poly-symbol-2Wednesday night was the Transgender Day of Remembrance ceremony at UMKC. Although I did not attend, I still mourn with the family and friends of people who had lost their loved ones to senseless violence against transgender people. In my opinion, being transgender is not a choice, but more of a development at birth. Just like a child knows what foods they like and don’t like at a young age, I feel that they can know whether they identify more with a girl or a boy. How does a child wanting to identify as a different gender than what he or she is physically differ from a girl running around saying that she is a tomboy? It does, a tomboy is a girl who likes to dress more like the boys, it does not mean that she is gay or bisexual; it just means that she identifies with a male more than women. Think about girls who play basketball and want to play ball as hard as the boys; why are they not looked at different when they say they want to play ball like the boys? This brings me back to Laverne Cox’s story about her first counseling appointment. She was asked, “What is the difference between a boy and a girl?” She responded, “There is no difference.” In today’s society, girls can cut their hair off and boys can grow hair. Males even wear pink. So once again, I question what the difference is.

Two to 5% of the population is said to be transgender. In a survey done in 1999, 20% of all murders were targeted for transgender people and about 40% of all police-initiated violence was targeted towards transgender people. So, you can only imagine what the numbers have changed to. What troubles me the most is that they are treated like this due to the ignorance of other people? My mother always taught me that if you know better than you do better. If people only knew what people who identify as transgender feel like, being trapped in a body that they don’t identify with. Imagine that you are somewhere that you feel uncomfortable with, that is the same discomfort, I’m sure, that transgender people feel every day.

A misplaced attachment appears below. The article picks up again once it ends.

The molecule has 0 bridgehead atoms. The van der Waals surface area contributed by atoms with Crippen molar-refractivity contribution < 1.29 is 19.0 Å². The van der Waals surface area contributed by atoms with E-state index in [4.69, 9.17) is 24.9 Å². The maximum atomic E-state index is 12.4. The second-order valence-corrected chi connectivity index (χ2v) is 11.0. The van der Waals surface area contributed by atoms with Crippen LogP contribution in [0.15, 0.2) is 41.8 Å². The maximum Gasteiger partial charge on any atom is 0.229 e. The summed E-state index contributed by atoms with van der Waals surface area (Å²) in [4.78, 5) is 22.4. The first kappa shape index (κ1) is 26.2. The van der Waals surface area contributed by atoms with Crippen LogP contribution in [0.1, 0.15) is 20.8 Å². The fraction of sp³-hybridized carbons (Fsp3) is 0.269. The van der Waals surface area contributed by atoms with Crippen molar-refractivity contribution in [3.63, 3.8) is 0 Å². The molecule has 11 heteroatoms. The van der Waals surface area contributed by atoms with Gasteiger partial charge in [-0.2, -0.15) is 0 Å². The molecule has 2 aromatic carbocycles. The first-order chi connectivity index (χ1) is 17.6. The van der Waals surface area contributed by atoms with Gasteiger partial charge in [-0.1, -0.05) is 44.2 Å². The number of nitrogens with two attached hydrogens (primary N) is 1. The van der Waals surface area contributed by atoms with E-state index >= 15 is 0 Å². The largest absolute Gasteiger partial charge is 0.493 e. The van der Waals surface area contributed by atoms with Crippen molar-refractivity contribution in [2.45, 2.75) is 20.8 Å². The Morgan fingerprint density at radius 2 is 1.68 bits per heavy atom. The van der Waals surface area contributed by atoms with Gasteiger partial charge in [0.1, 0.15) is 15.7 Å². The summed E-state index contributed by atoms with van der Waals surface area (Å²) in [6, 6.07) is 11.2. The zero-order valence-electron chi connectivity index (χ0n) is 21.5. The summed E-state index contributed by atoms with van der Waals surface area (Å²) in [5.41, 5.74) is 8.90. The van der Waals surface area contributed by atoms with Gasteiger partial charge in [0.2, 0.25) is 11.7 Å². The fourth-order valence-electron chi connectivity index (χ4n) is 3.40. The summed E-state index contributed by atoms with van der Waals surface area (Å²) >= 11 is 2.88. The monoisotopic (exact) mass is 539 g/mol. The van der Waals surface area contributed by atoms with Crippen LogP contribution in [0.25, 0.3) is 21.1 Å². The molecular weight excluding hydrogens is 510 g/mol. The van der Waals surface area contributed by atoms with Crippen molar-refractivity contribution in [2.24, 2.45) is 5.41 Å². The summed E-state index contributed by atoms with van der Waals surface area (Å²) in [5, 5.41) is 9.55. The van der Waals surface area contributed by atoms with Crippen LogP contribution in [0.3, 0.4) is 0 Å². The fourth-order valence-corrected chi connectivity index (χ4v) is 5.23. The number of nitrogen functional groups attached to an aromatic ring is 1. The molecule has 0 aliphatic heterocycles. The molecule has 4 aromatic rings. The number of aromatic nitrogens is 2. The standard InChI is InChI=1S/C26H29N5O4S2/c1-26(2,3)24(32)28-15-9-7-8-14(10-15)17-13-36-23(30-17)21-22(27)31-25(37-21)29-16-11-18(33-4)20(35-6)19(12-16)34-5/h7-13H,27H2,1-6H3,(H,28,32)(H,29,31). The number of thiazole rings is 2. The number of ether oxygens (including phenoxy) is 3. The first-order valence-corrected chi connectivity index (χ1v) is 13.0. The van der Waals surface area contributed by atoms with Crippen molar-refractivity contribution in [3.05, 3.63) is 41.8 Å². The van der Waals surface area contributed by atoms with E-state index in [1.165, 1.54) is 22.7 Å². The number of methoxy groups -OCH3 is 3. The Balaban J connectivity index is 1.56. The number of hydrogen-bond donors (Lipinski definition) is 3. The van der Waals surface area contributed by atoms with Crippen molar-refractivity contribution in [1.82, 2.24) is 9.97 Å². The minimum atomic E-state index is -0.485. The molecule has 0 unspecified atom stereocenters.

What troubles me more is for the fact that recently a transgender woman was beaten to death in front of a precinct in Harlem and no one came out to help; however, the police around the Harlem area were riding on their routine patrols.  People of America, we need to become aware of issues before we judge. You pursue your happiness, so why can’t everyone else pursue theirs?

Show your support for ending gender violence by getting involved in 16 Days of Activism, beginning on Monday.

Movie Screening


Don’t miss ‘Hedwig and the Angry Inch’ Friday the 18th, at 6pm in the Student Union Theater. This event is sponsored by UMKC LGBTQIA Programs and Services and is to commemorate the Transgender Day of Remembrance which is November 20th. This will be an awesome event and something you definitely don’t want to miss!